NASCAR racer Brad Keselowski Tweeted during a crash delay of the Daytona 500 this week, giving fans an inside peek at the race, netting an additional 100,000 Followers and generating a surge in social media attention for the sport of racing.
Interestingly enough, NASCAR is one of the few sports that is encouraging its participants to take to social media to interact with fans; connect and encourage participation. In the NBA and NFL players are banned from Tweeting during games, and cautioned against using social media even in their off hours. In this way NASCAR is bucking the trend and making good use of the world's most powerful communication tool.
Keselowski took advantage of the break during Monday's race to Tweet. He interacted with fans, answered questions and chatted about what he was doing while he waited. One man, one smartphone, one social media tool, and he reaped nearly as much social media attention during the one hour interlude as the Super Bowl LXVI Social Media Center accomplished with an army of volunteer social media managers.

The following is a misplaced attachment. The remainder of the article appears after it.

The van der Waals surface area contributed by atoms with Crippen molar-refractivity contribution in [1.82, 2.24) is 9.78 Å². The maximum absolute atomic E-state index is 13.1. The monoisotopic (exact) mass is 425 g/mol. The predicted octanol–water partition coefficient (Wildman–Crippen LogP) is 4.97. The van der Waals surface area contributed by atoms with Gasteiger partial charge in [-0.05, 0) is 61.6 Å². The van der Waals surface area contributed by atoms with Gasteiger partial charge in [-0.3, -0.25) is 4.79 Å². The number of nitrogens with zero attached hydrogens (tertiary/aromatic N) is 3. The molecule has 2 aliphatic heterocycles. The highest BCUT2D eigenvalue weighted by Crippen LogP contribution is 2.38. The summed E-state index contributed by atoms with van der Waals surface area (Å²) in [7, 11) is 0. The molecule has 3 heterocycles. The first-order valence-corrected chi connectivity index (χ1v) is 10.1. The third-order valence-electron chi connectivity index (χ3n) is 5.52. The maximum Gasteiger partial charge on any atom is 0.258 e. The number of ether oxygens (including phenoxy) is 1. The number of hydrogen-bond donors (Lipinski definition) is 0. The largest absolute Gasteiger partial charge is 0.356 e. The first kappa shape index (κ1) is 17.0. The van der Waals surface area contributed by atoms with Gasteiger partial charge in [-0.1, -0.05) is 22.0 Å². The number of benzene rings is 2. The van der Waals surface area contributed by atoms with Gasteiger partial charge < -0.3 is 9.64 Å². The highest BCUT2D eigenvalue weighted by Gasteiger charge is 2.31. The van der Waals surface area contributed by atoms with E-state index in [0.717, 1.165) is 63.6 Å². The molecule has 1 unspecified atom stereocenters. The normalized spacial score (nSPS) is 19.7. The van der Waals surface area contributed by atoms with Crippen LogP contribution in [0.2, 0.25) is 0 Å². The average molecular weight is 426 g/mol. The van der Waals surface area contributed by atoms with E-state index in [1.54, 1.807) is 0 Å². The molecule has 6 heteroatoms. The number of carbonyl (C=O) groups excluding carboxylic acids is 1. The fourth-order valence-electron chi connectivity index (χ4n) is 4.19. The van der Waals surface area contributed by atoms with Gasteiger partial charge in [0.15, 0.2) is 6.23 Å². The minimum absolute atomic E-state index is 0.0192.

NASCAR is praising Keselowski for his use of social media and for bridging the gap between racers and fans. They are glad for the attention he brought (and continues to bring) to his sport and they are encouraging other racers to do the same.
However, and here's the rub, how will they react if a racer complains about track conditions, the fairness of the rules or the way they are treated by NASCAR? That's the true test of social media willingness. Everybody wants, needs and appreciates good publicity, regardless of whether it comes through social media or the traditional print media. But the power of social media to promote can also be used to deride, and that's usually where brands draw a line.
For now, Keselowski is a NASCAR publicity hero. Good for him and good for NASCAR! But I am more curious to see how they react when they have someone Tweet something negative, and pick up 100,000 Followers for it.